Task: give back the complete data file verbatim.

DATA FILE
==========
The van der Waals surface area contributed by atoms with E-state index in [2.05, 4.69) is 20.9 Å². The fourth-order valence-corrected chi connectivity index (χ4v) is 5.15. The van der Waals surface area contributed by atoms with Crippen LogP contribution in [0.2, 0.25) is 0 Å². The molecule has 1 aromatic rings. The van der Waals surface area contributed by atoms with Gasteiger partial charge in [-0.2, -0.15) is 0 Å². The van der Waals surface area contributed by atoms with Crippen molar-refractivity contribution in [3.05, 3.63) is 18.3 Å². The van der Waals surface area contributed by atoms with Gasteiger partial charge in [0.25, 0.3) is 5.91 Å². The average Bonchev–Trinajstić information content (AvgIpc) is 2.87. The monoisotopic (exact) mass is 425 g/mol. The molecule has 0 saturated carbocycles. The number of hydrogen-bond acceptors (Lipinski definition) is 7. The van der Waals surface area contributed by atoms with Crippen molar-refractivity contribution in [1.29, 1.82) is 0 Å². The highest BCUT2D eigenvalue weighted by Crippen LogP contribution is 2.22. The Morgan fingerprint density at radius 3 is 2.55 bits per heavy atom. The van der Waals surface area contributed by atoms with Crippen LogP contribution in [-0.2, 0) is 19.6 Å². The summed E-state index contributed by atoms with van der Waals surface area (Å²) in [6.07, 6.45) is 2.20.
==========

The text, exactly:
The van der Waals surface area contributed by atoms with E-state index in [2.05, 4.69) is 20.9 Å². The fourth-order valence-corrected chi connectivity index (χ4v) is 5.15. The van der Waals surface area contributed by atoms with Crippen LogP contribution in [0.2, 0.25) is 0 Å². The molecule has 1 aromatic rings. The van der Waals surface area contributed by atoms with Gasteiger partial charge in [-0.2, -0.15) is 0 Å². The van der Waals surface area contributed by atoms with Crippen molar-refractivity contribution in [3.05, 3.63) is 18.3 Å². The van der Waals surface area contributed by atoms with Gasteiger partial charge in [0.25, 0.3) is 5.91 Å². The average Bonchev–Trinajstić information content (AvgIpc) is 2.87. The monoisotopic (exact) mass is 425 g/mol. The molecule has 0 saturated carbocycles. The number of hydrogen-bond acceptors (Lipinski definition) is 7. The van der Waals surface area contributed by atoms with Crippen molar-refractivity contribution in [1.29, 1.82) is 0 Å². The highest BCUT2D eigenvalue weighted by Crippen LogP contribution is 2.22. The Morgan fingerprint density at radius 3 is 2.55 bits per heavy atom. The van der Waals surface area contributed by atoms with Crippen LogP contribution in [-0.2, 0) is 19.6 Å². The summed E-state index contributed by atoms with van der Waals surface area (Å²) in [6.07, 6.45) is 2.20.